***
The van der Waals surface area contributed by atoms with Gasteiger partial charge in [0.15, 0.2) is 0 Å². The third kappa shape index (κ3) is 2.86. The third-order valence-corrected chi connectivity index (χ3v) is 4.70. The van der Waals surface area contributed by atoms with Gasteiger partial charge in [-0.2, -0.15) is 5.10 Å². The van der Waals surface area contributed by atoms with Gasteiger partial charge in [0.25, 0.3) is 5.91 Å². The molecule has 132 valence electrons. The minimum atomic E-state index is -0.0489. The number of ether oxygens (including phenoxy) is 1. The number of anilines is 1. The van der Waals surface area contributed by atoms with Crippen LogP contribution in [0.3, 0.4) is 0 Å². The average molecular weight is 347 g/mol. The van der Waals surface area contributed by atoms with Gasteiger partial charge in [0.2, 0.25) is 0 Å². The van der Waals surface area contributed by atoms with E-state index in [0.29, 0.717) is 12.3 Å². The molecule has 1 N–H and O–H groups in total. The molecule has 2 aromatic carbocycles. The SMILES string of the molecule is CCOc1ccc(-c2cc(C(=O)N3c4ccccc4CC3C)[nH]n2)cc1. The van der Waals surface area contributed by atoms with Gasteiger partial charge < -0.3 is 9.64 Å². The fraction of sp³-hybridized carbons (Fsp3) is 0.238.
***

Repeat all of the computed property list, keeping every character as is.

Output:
The van der Waals surface area contributed by atoms with Gasteiger partial charge in [0.15, 0.2) is 0 Å². The third kappa shape index (κ3) is 2.86. The third-order valence-corrected chi connectivity index (χ3v) is 4.70. The van der Waals surface area contributed by atoms with Gasteiger partial charge in [-0.2, -0.15) is 5.10 Å². The van der Waals surface area contributed by atoms with Gasteiger partial charge in [0.25, 0.3) is 5.91 Å². The molecule has 132 valence electrons. The minimum atomic E-state index is -0.0489. The number of ether oxygens (including phenoxy) is 1. The number of anilines is 1. The van der Waals surface area contributed by atoms with Crippen LogP contribution in [0.3, 0.4) is 0 Å². The average molecular weight is 347 g/mol. The van der Waals surface area contributed by atoms with Gasteiger partial charge in [0.2, 0.25) is 0 Å². The van der Waals surface area contributed by atoms with E-state index in [0.29, 0.717) is 12.3 Å². The molecule has 1 N–H and O–H groups in total. The molecule has 2 aromatic carbocycles. The SMILES string of the molecule is CCOc1ccc(-c2cc(C(=O)N3c4ccccc4CC3C)[nH]n2)cc1. The van der Waals surface area contributed by atoms with Gasteiger partial charge < -0.3 is 9.64 Å². The fraction of sp³-hybridized carbons (Fsp3) is 0.238.